Tuesday morning came way too soon considering that Cara Black had arrived at Juliet's apartment around Midnight. What followed was Cara and Juliet sitting on her bed and me on the pullout on the floor, listening to Cara describe the novel she's currently working on. It was sort of this hilarious publishing industry sleepover moment. I couldn't believe I was sitting there while an author and her editor talked about her new book while we were all in our pjs.
It would have been awesome if they braided each other's hair too, right? It was like a teen dream of mine had come true except that I couldn't keep my eyes open. And then once the lights were turned out and I could hear the other two breathing, my body said, "I'M AWAKE NOW!" And I stared at the ceiling until finally...I...
heard the alarm go off at 5:30 AM. We stumbled around in relative good cheer, considering that Juliet was set to speak on a panel first thing and Cara had an author signing. What followed was a quest to locate coffee, culminating in us stopping at a--
wait for it
SBARRO for croissants and coffee. Iced coffee for me and no croissant. Sbarro. I tell you: only in New York.
To be fair, the coffee was good. But it felt hilarious walking around with that big cup in the colors of the Italian flag first thing in the morning.
Fortified with caffeine, I braced myself for the first signing of BEA. It's always a tough one. People are still wandering in to the Javits Center. They are still suspicious of free books. In no less than two hours this will change and they will be so hungry for free books that some booths have to GLUE DOWN the books that they aren't giving away.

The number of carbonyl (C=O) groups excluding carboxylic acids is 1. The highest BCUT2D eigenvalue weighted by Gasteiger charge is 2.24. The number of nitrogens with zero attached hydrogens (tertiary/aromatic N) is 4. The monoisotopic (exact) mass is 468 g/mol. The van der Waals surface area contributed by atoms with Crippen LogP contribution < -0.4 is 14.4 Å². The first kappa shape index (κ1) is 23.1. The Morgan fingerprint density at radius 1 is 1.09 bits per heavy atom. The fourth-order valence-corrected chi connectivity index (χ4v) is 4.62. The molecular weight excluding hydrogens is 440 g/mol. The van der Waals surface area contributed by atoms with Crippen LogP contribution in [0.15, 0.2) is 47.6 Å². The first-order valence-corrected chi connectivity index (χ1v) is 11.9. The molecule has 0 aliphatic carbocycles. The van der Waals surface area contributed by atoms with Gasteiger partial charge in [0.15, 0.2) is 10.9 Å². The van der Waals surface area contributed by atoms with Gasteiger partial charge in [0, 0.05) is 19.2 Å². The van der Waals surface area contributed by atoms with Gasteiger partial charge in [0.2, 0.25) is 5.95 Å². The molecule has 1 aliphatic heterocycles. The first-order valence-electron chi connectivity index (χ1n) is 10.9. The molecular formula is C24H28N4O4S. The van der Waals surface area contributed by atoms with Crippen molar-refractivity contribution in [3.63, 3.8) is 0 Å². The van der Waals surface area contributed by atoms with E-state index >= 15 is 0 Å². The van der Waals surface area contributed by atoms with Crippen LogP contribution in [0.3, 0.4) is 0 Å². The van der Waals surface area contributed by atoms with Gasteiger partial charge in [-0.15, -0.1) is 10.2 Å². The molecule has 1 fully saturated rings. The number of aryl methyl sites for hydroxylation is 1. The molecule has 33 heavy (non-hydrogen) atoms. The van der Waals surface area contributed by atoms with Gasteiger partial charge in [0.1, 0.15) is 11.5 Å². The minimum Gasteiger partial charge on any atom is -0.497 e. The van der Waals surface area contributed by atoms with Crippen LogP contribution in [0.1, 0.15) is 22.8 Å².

Yes, they really do glue them down.
Anyway, as luck would have it, my first author was Charlene Costanzo who was signing copes of her book The Thirteenth Gift. Charlene is well known for her book The Twelve Gifts of Birth, for which she filmed an episode of Oprah--though, sadly, it never aired. That's still a huge accomplishment for a writer. Charlene and her husband were incredibly warm and gracious and helpful. Staring the day with them was a wonderful feeling--even better than iced coffee from Sbarro.
Now, a little something about Charlene's book The Thirteenth Gift. It's a modern fable exploring the reason why people all over the world are drawn to pick up stones and keep them. Try saying that as wary people walked by first thing in the morning. I got a lot of jaded looks, a few eye rolls.
But then a person would hear me and as soon as I said, "pick up stones" the person would stop dead.
"I do that!!" they'd say. "I need to read this book."
The people who responded to the idea behind this book were incredibly excited. (Note: they also tended to be women wearing the kind of beaded, new age jewelry that keeps the entire town of Tuscon, Arizona in business.) It made me realize that for a new writer, the reactions of the other people could have been crushing. The writer might have limped away, feeling like their book was silly and no one cared about stones or fables. But the reaction of the people for whom the book was written was wonderful to see. In short, writers: remember your audience and don't let the other people get you down.
Charlene was smart, too. She brought these adorable stones, individually packaged with a tag promoting the book. She encourage people to take one. It was something to talk about with people other than her book and I noticed that people were intrigued by something free that wasn't book-shaped.
Now it's time to head to the bookstore. Tuesday Part II will have to wait! But come back for it because there's champagne and even Flava Flav makes an appearance...